Magnets have been used for centuries for their reputed therapeutic qualities. Cleopatra, queen of ancient Egypt, has been documented as the first famous person to use magnet therapy – apparently she slept on a lodestone which is a naturally magnetized piece of the mineral magnetite, in an attempt to maintain the youthful appearance of her skin. Another powerful woman, Queen Elizabeth I of 16th century England, was also reportedly a magnet fan. In more modern times, magnetic bracelets are a comfortable and convenient way of wearing magnets next to the skin. They are popular among celebrities in fields ranging from politics to sports.
The Greek philosophers Aristotle and Plato wrote centuries ago about the benefits of magnets, but serious medical research into magnetic therapy began only in the late 20th century. Around this same time, a number of famous people began exploring the use of magnetic bracelets in healing problems such as injuries, strains and chronic pain. With more than 50 countries currently recognizing magnetic products as prescribable, magnets are gaining recognition and respectability.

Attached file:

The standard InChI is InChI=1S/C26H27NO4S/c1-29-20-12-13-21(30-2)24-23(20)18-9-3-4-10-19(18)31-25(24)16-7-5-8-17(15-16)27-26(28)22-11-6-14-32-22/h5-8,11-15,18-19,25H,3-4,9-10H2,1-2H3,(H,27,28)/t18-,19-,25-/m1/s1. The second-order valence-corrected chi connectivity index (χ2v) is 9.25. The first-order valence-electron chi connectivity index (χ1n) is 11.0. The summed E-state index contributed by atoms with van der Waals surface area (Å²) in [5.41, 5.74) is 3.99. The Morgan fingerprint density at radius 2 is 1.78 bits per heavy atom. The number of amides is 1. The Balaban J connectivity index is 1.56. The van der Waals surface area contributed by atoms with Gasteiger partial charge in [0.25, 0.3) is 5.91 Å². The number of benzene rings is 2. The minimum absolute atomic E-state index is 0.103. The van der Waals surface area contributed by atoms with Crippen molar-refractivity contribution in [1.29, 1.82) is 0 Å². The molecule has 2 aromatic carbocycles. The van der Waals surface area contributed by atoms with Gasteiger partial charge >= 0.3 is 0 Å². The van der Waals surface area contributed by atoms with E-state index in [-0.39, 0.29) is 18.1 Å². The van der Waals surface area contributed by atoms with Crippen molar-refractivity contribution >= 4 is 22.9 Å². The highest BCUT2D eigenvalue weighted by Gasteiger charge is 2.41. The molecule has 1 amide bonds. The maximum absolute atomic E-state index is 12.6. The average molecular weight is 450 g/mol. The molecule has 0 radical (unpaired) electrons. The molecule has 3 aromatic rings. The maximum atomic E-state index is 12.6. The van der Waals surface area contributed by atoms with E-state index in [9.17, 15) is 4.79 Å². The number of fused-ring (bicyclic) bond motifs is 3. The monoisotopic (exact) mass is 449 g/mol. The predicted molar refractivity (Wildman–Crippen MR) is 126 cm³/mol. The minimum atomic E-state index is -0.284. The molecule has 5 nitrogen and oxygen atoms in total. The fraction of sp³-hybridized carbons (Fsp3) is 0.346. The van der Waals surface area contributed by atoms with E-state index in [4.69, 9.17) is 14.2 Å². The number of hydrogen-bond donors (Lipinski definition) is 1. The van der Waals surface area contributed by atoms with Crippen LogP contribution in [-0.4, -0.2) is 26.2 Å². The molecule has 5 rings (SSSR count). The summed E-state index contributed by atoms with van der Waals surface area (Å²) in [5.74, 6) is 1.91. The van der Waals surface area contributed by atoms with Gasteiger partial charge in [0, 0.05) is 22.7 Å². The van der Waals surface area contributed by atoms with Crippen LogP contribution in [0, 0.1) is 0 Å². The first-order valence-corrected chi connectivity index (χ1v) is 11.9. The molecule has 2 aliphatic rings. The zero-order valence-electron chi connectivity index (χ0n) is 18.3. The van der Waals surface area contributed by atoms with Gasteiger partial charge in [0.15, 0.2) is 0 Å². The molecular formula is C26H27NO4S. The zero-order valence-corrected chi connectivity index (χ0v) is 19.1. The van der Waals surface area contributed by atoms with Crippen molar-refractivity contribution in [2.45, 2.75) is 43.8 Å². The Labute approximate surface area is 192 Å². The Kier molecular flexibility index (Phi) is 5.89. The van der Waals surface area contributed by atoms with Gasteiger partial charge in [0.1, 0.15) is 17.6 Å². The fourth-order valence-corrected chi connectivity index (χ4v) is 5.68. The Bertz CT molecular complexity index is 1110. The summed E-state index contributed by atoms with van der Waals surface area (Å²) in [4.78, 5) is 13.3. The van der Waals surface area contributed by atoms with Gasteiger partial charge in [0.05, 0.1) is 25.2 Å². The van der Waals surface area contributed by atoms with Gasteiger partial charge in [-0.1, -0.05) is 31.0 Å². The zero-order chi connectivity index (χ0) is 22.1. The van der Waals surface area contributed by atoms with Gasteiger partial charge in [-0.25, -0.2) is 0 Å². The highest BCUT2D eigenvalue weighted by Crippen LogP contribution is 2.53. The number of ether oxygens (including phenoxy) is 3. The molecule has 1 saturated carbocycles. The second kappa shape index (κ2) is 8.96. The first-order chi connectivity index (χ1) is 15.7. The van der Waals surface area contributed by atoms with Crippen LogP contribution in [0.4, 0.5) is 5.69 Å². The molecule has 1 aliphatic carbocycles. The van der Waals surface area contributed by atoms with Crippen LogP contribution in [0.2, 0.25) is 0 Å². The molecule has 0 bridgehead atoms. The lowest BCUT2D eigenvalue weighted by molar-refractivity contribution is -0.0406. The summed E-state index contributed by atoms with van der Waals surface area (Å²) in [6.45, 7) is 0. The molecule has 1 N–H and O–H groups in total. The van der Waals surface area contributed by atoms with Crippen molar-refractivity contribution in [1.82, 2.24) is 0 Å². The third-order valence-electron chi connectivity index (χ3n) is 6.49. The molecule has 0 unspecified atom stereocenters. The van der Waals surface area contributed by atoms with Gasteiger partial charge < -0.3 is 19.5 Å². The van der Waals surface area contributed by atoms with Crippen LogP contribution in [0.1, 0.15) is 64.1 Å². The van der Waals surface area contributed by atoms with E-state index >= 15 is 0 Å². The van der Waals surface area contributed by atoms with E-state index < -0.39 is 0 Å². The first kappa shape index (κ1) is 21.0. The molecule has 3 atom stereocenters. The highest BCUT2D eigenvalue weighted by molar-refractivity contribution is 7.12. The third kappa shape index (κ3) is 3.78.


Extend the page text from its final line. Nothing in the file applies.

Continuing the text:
Some well known public figures in recent years who have experimented with magnet therapy include famous athletes such as pro golfer Jack Nicklaus and tennis phenomenon Venus Williams, actors Shirley MacLaine and Anthony Hopkins, former US president Bill Clinton and Prince William of Britain. It is becoming a common sight to see celebrities using magnet bracelets to “accessorize” their designer outfits. And why not? Famous people in many professions, especially sports and movie stars, use their bodies as a tool. It is essential to keep that tool in the finest condition.